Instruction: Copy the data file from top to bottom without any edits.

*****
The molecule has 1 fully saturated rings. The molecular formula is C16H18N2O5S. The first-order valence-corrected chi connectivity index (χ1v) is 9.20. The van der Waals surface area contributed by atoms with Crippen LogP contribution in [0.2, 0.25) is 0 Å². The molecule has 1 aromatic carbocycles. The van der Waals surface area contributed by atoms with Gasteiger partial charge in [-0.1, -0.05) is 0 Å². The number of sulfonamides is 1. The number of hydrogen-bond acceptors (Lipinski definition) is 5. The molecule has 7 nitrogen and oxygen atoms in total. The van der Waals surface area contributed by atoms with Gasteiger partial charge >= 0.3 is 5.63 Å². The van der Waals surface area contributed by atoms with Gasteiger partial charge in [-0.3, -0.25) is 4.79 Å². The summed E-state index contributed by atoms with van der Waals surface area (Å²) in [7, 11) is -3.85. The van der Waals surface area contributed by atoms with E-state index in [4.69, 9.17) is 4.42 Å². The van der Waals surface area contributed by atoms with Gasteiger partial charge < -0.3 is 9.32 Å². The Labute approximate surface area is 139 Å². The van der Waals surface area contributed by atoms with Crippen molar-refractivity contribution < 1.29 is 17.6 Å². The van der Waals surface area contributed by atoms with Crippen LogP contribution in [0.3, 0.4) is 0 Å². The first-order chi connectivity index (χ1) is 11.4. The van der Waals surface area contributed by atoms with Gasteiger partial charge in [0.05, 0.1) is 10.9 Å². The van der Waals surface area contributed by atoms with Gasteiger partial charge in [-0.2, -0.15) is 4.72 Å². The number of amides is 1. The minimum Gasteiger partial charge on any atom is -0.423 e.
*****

The molecule has 1 fully saturated rings. The molecular formula is C16H18N2O5S. The first-order valence-corrected chi connectivity index (χ1v) is 9.20. The van der Waals surface area contributed by atoms with Crippen LogP contribution in [0.2, 0.25) is 0 Å². The molecule has 1 aromatic carbocycles. The van der Waals surface area contributed by atoms with Gasteiger partial charge in [-0.1, -0.05) is 0 Å². The number of sulfonamides is 1. The number of hydrogen-bond acceptors (Lipinski definition) is 5. The molecule has 7 nitrogen and oxygen atoms in total. The van der Waals surface area contributed by atoms with Gasteiger partial charge >= 0.3 is 5.63 Å². The van der Waals surface area contributed by atoms with Gasteiger partial charge in [-0.3, -0.25) is 4.79 Å². The summed E-state index contributed by atoms with van der Waals surface area (Å²) in [7, 11) is -3.85. The van der Waals surface area contributed by atoms with E-state index in [4.69, 9.17) is 4.42 Å². The van der Waals surface area contributed by atoms with Gasteiger partial charge < -0.3 is 9.32 Å². The Labute approximate surface area is 139 Å². The van der Waals surface area contributed by atoms with Crippen molar-refractivity contribution < 1.29 is 17.6 Å². The van der Waals surface area contributed by atoms with Crippen LogP contribution in [0.3, 0.4) is 0 Å². The first-order chi connectivity index (χ1) is 11.4. The van der Waals surface area contributed by atoms with Gasteiger partial charge in [0.05, 0.1) is 10.9 Å². The van der Waals surface area contributed by atoms with Gasteiger partial charge in [-0.2, -0.15) is 4.72 Å². The number of amides is 1. The minimum Gasteiger partial charge on any atom is -0.423 e.